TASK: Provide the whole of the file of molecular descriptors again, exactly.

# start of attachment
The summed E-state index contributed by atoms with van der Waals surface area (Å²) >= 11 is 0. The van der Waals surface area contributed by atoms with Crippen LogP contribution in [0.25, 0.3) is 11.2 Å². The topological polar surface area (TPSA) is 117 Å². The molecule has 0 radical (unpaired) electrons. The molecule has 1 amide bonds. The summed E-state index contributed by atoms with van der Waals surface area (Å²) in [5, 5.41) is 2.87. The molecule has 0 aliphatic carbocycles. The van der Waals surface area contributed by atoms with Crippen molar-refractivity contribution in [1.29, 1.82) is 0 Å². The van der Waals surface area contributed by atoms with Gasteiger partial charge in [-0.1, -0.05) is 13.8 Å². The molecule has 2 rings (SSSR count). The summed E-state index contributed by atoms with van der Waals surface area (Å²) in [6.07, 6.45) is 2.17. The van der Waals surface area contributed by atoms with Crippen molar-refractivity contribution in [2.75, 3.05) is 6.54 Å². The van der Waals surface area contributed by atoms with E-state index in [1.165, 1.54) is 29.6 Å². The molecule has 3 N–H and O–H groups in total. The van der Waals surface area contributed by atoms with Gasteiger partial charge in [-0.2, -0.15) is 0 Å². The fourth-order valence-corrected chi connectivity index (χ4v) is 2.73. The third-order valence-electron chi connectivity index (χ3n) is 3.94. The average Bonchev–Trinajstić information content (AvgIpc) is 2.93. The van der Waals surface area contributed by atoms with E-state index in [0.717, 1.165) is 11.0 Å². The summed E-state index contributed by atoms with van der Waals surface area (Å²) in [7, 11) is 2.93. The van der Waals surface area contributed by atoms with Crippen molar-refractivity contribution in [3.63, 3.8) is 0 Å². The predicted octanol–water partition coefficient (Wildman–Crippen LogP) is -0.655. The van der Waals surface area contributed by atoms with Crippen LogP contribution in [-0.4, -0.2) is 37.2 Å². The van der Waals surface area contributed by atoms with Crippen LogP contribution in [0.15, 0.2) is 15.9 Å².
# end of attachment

The summed E-state index contributed by atoms with van der Waals surface area (Å²) >= 11 is 0. The van der Waals surface area contributed by atoms with Crippen LogP contribution in [0.25, 0.3) is 11.2 Å². The topological polar surface area (TPSA) is 117 Å². The molecule has 0 radical (unpaired) electrons. The molecule has 1 amide bonds. The summed E-state index contributed by atoms with van der Waals surface area (Å²) in [5, 5.41) is 2.87. The molecule has 0 aliphatic carbocycles. The van der Waals surface area contributed by atoms with Crippen molar-refractivity contribution in [1.29, 1.82) is 0 Å². The van der Waals surface area contributed by atoms with Gasteiger partial charge in [-0.1, -0.05) is 13.8 Å². The molecule has 2 rings (SSSR count). The summed E-state index contributed by atoms with van der Waals surface area (Å²) in [6.07, 6.45) is 2.17. The van der Waals surface area contributed by atoms with Crippen molar-refractivity contribution in [2.75, 3.05) is 6.54 Å². The van der Waals surface area contributed by atoms with E-state index in [1.165, 1.54) is 29.6 Å². The molecule has 3 N–H and O–H groups in total. The van der Waals surface area contributed by atoms with Gasteiger partial charge in [-0.2, -0.15) is 0 Å². The fourth-order valence-corrected chi connectivity index (χ4v) is 2.73. The third-order valence-electron chi connectivity index (χ3n) is 3.94. The average Bonchev–Trinajstić information content (AvgIpc) is 2.93. The van der Waals surface area contributed by atoms with E-state index in [0.717, 1.165) is 11.0 Å². The summed E-state index contributed by atoms with van der Waals surface area (Å²) in [7, 11) is 2.93. The van der Waals surface area contributed by atoms with Crippen molar-refractivity contribution in [3.63, 3.8) is 0 Å². The predicted octanol–water partition coefficient (Wildman–Crippen LogP) is -0.655. The van der Waals surface area contributed by atoms with Crippen LogP contribution in [-0.4, -0.2) is 37.2 Å². The van der Waals surface area contributed by atoms with Crippen LogP contribution in [0.15, 0.2) is 15.9 Å².